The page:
Von Lettow Vorkeck then moved the focus of the war northwards towards the lush uplands surrounding Mount Kilimanjaro and Mount Meru where a majority of white settlers lived. This was also the head of the strategically important Usambara Railway that terminated in the town of Moshi and allowed for the effective deployment and re-supply of frontline troops.
Patrols were then concentrated against the Uganda railaway that ran parallel to the Usambara Railway in British territory and which linked the port town of Mombassa to the east shore of Lake Victoria and Uganda. A small Imperial garrison was all that stood between German forces and the regular sabotage of the railway and insistent attacks against Allied positions.
Von Lettow therefore enjoyed dominance of the battlefield and made effective use of his advantage. This state of affairs continued until February 1916 when the fall of South West Africa enabled the Allied to direct large amounts of South African manpower and equipment into the East Africa Campaign which effectively tipped the balance. Adding to this was the fact that the allies were able to bring into the theatre a gifted an enigmatic commander of their own, General Jan Christian Smuts.
Smuts arrived slightly behind his first South African troops, and landed in Mombassa to the news of a costly defeat inflicted on his inexperienced force by a vastly experienced enemy. The Battle of Salaita Hill was another signature German victory and largely unnecessary Allied defeat. Nonetheless Smuts determined thereafter to take the battle to the Germans, and this he did. Von Lettow Vorbeck, however, had anticipated this, and simply switched his strategy from offence to defence, and with greater mobility and generally superior renaissances facilities, he was able to slip out of a finely executed enveloping manoeuvre and set off down the line of the Usambara Railway.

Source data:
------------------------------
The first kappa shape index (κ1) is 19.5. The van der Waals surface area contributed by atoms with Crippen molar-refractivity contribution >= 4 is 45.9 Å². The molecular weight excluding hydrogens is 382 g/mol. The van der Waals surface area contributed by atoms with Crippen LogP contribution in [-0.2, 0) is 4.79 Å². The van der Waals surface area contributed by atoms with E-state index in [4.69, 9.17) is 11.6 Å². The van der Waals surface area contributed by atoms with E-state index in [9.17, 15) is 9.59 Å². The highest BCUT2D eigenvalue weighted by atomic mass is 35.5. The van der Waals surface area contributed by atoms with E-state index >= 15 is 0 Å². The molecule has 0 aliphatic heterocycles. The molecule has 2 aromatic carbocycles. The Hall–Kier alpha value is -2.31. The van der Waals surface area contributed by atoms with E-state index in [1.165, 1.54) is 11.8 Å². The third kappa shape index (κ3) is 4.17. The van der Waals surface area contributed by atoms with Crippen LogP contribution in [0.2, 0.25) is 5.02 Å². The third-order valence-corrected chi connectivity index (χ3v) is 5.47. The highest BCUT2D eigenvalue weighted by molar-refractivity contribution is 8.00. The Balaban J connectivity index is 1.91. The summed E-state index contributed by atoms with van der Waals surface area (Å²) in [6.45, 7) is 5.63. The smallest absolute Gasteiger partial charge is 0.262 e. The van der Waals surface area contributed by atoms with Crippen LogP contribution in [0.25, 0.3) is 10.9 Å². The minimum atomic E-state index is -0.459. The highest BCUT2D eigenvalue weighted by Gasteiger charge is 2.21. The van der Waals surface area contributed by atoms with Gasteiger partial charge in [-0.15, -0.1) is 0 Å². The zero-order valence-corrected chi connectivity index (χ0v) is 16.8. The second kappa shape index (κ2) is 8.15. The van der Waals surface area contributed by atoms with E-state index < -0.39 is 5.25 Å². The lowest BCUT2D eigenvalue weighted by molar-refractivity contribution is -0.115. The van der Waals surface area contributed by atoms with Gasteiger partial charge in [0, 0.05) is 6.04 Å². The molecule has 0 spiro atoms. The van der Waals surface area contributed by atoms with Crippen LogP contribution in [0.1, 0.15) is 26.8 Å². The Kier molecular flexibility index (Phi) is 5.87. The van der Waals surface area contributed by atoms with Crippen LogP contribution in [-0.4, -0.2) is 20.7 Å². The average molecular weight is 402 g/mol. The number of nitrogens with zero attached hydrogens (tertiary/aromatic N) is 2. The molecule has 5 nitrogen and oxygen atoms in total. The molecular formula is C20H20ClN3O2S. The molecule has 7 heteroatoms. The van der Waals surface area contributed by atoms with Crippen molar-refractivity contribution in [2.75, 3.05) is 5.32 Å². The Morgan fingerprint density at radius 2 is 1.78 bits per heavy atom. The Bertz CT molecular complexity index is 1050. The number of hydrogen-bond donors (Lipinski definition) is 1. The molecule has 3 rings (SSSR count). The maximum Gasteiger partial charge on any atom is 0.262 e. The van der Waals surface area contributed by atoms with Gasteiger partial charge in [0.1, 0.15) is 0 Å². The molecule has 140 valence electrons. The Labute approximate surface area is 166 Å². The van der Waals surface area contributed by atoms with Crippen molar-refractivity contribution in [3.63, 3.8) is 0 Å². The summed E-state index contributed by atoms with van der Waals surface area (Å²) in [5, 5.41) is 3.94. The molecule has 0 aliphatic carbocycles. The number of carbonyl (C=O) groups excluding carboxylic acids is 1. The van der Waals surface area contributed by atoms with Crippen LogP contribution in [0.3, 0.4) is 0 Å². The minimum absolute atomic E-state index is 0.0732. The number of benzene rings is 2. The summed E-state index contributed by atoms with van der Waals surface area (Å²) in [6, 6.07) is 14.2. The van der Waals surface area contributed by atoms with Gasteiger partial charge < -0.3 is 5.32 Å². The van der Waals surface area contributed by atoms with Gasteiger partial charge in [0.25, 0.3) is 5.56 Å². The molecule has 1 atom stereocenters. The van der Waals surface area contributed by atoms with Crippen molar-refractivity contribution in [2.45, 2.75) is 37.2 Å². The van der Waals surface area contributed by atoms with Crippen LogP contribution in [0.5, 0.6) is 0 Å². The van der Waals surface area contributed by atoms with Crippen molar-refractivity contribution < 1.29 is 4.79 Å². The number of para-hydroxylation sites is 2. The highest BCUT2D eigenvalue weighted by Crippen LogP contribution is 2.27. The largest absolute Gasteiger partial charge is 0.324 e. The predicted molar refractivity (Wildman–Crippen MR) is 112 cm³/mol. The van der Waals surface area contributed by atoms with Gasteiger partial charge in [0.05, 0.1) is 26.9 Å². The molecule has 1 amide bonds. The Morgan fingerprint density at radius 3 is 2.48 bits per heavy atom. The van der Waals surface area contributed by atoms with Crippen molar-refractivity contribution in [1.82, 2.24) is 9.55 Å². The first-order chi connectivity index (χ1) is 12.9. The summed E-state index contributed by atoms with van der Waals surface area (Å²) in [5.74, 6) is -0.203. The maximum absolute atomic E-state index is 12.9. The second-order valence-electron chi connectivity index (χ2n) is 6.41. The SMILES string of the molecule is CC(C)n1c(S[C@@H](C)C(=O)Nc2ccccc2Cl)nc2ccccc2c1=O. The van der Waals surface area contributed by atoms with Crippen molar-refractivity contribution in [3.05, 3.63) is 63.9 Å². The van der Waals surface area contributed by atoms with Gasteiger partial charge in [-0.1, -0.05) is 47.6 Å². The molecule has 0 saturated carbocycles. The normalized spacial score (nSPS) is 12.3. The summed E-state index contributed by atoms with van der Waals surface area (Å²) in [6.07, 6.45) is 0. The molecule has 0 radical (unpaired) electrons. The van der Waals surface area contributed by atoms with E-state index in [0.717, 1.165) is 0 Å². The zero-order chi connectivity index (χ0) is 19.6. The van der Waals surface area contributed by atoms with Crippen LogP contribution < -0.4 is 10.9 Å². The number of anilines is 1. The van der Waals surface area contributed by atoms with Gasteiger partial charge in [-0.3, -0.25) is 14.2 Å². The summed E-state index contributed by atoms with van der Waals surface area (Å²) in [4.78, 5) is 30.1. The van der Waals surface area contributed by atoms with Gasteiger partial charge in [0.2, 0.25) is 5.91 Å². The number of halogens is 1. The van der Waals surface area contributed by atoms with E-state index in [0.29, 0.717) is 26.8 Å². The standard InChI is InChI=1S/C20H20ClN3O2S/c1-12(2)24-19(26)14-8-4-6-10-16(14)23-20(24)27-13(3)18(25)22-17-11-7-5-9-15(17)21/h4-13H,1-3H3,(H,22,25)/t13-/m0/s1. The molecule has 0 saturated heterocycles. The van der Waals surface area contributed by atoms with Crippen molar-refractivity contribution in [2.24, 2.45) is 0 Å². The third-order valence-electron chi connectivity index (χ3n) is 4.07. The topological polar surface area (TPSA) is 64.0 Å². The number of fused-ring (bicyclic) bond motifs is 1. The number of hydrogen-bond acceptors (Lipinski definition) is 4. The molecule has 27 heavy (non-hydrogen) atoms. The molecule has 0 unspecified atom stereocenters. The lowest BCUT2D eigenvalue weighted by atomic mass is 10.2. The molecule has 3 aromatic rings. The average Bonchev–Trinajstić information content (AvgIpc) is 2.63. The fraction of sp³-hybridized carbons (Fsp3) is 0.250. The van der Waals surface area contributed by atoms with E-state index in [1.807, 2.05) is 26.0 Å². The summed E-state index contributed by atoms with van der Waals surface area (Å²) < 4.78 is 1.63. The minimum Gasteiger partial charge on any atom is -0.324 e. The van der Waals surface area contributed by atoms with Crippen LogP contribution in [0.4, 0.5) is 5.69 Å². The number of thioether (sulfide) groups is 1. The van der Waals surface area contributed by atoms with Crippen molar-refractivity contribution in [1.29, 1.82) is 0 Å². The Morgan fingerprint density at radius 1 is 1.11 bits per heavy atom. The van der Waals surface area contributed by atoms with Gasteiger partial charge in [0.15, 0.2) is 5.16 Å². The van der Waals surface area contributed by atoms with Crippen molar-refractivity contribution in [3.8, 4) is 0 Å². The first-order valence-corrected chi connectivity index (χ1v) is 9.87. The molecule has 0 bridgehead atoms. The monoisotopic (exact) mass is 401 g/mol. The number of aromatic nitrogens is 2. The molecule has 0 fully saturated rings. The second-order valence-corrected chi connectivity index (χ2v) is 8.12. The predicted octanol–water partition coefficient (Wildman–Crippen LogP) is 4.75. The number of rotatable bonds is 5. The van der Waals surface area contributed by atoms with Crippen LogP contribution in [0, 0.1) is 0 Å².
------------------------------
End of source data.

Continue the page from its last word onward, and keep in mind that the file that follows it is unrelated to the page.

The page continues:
From that point on Allied troops became locked into a game of cat-and-mouse with an elusive German force that seemed always able to melt away against British efforts to mount a definitive action. Thus the campaign degenerated into a guerrilla conflict that ranged across east and central Africa in a series of costly but largely ineffective actions. Early in 1917 Smuts was withdrawn from the field and the closing stages of the campaign saw Von Lettow engaging the enemy effectivly until some weeks after the Armistice.
In the aftermath of the War von Lettow was feted as a hero. He was seen to have extracted at least one victory from what was otherwise a German national catastrophe. Indeed there was something almost miraculous about the way in which von Lettow had held together a diminishing force under great difficulty in circumstances of almost absolute isolation. He had never been brought to heel, and during the span of the war had not been defeated. He earned the respect of his friends and enemies, in particular Jan Smuts, who maintained a unique affection for his old foe until the day he died.
Later von Lettow served as a deputy in the Reichstag but distrusted Hitler and distanced himself from Nationalist Socialist politics. As much as possible. He was thereafter treated with some suspicion by the regime and never actively served in WWII In 1964 the old soldier died at the age of 94. He could look back on a unique epoch of service and involvement in one of the most unique campaigns in the annals of military history.